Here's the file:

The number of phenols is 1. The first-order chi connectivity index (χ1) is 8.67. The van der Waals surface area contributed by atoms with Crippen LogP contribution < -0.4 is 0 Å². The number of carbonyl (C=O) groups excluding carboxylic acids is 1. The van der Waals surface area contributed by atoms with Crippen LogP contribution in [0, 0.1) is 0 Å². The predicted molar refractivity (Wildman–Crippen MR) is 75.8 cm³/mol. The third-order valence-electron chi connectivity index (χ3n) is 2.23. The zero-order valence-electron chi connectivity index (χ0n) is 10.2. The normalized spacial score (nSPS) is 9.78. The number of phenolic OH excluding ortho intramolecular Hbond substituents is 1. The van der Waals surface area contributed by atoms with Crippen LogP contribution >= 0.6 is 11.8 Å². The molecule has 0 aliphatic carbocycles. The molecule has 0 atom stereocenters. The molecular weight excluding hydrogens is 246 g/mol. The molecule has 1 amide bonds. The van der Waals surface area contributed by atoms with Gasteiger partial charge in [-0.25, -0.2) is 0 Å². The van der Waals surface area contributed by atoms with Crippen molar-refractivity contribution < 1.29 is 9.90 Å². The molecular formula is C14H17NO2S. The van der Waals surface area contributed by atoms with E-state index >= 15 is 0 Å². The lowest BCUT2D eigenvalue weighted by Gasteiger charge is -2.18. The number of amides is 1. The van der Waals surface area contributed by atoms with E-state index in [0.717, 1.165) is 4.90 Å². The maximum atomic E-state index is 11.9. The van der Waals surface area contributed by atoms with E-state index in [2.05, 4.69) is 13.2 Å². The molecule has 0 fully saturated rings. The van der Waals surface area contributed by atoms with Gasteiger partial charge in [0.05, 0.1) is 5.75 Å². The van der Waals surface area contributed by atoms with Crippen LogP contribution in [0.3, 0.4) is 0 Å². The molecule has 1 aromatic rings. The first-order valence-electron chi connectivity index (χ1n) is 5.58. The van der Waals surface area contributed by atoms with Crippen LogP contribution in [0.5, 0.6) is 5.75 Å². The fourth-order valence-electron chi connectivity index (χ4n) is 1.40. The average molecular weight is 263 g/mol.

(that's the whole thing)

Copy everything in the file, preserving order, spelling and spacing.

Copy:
The number of phenols is 1. The first-order chi connectivity index (χ1) is 8.67. The van der Waals surface area contributed by atoms with Crippen LogP contribution < -0.4 is 0 Å². The number of carbonyl (C=O) groups excluding carboxylic acids is 1. The van der Waals surface area contributed by atoms with Crippen LogP contribution in [0, 0.1) is 0 Å². The predicted molar refractivity (Wildman–Crippen MR) is 75.8 cm³/mol. The third-order valence-electron chi connectivity index (χ3n) is 2.23. The zero-order valence-electron chi connectivity index (χ0n) is 10.2. The normalized spacial score (nSPS) is 9.78. The number of phenolic OH excluding ortho intramolecular Hbond substituents is 1. The van der Waals surface area contributed by atoms with Crippen LogP contribution >= 0.6 is 11.8 Å². The molecule has 0 aliphatic carbocycles. The molecule has 0 atom stereocenters. The molecular weight excluding hydrogens is 246 g/mol. The molecule has 1 amide bonds. The van der Waals surface area contributed by atoms with Gasteiger partial charge in [-0.25, -0.2) is 0 Å². The van der Waals surface area contributed by atoms with Crippen molar-refractivity contribution < 1.29 is 9.90 Å². The molecular formula is C14H17NO2S. The van der Waals surface area contributed by atoms with E-state index >= 15 is 0 Å². The lowest BCUT2D eigenvalue weighted by Gasteiger charge is -2.18. The number of amides is 1. The van der Waals surface area contributed by atoms with E-state index in [0.717, 1.165) is 4.90 Å². The maximum atomic E-state index is 11.9. The van der Waals surface area contributed by atoms with E-state index in [2.05, 4.69) is 13.2 Å². The molecule has 0 fully saturated rings. The van der Waals surface area contributed by atoms with Gasteiger partial charge in [0.05, 0.1) is 5.75 Å². The van der Waals surface area contributed by atoms with Crippen LogP contribution in [0.3, 0.4) is 0 Å². The molecule has 1 aromatic rings. The first-order valence-electron chi connectivity index (χ1n) is 5.58. The van der Waals surface area contributed by atoms with Crippen LogP contribution in [0.5, 0.6) is 5.75 Å². The fourth-order valence-electron chi connectivity index (χ4n) is 1.40. The average molecular weight is 263 g/mol.